Updated: May 26
Creating healthy, sustainable communities is difficult work -- community wellbeing is complex (check out our Seven Vital Conditions for Wellbeing framework), and promoting wellbeing demands collaborative, cross-sector work and collective impact. There has been a rise in recent years in network approaches to community health. As a result, those working in the field often face the challenge of how to measure aggregated impact of work conducted by multiple community partners, across sectors, addressing various health needs.
There is no silver bullet to aggregated assessment, but through our work with community collaboratives, we’ve found there are a few important things to consider when implementing an effective measurement system, that can make a big difference:
1. Develop and agree upon a measurement framework upfront.Before the work even begins (or as early on as possible), create a set of shared measures and goals you want to track. If each community partner defines success differently, any data collected likely won’t be easy to aggregate to see combined impact. Creating a simple list of indicators each partner will track, and how the indicators work together to address health needs, can be a game changer.
2. Build a flexible framework that allows partners to track unique measures that their work is likely to address. Although it’s important to agree upon a framework upfront, that doesn’t mean there can’t be differences in what each partner tracks. There should be some consistent measurement variables across partners, but not all variables will be measured by everyone. For example, a community collaborative working to improve the juvenile justice system might have one partner tracking student touch-points with school resource officers, while another might track youth sentencing data.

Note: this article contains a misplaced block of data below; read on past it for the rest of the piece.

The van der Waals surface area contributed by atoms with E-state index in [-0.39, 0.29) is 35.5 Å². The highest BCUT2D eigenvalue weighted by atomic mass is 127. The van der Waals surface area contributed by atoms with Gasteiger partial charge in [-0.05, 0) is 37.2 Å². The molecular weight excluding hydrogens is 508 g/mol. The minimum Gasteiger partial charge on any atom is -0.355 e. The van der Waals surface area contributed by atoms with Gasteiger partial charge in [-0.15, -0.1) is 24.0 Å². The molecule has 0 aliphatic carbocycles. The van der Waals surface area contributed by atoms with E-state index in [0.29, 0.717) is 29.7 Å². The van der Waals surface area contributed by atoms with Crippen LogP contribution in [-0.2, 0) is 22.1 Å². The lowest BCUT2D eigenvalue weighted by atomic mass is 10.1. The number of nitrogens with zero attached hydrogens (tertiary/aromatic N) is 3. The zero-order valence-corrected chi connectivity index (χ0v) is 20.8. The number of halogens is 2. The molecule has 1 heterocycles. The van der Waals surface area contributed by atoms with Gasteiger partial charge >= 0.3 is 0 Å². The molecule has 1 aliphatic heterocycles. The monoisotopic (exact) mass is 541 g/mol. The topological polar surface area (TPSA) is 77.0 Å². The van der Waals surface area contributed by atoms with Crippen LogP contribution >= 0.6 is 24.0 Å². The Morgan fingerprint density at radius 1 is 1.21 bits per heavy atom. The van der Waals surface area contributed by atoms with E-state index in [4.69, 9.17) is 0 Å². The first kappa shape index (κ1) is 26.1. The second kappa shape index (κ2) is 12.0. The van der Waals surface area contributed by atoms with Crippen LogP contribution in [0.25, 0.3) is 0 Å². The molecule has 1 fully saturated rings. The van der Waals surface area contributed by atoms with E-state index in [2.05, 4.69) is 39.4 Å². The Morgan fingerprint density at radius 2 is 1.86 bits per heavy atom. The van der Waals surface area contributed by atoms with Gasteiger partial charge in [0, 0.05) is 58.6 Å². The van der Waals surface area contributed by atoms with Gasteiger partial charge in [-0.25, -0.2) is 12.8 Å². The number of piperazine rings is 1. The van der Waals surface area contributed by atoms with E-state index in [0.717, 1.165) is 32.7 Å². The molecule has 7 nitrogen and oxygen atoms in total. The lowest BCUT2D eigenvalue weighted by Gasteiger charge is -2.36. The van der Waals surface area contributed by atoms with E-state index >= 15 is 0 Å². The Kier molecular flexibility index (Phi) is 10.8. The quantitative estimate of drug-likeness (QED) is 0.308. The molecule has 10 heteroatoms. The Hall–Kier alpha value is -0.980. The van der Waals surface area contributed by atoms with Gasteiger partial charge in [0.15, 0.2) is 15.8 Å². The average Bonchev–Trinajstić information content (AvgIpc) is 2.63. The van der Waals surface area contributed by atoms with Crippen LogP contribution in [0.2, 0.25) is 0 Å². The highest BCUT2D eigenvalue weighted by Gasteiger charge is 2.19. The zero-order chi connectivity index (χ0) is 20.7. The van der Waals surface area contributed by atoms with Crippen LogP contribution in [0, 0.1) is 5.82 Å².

3. Make it easy for partners to contribute their data through your measurement tool/process. If it’s not easy for partners to input their data, chances are they won’t do it. Consistent, timely data upload should be part of the agreed-upon measurement system, and it should be intuitive and simple for partners to do.
4. Provide a return on reporting.
Too many funders require grantees to input lots of data into a “black box” system without value to actual grantees themselves. Create something that is useful to everyone -- it should be easy to use (clean user interface), and data reports should be digestible and visible to all partners to see how the work is going, and how they can adjust programming to improve outcomes. Incorporating timely results reporting across a network of partners not only serves as motivation to upload data consistently, it also provides shareable content and results for local stakeholder engagement.
Want to talk about our simple, effective approach to impact measurement? Get in touch.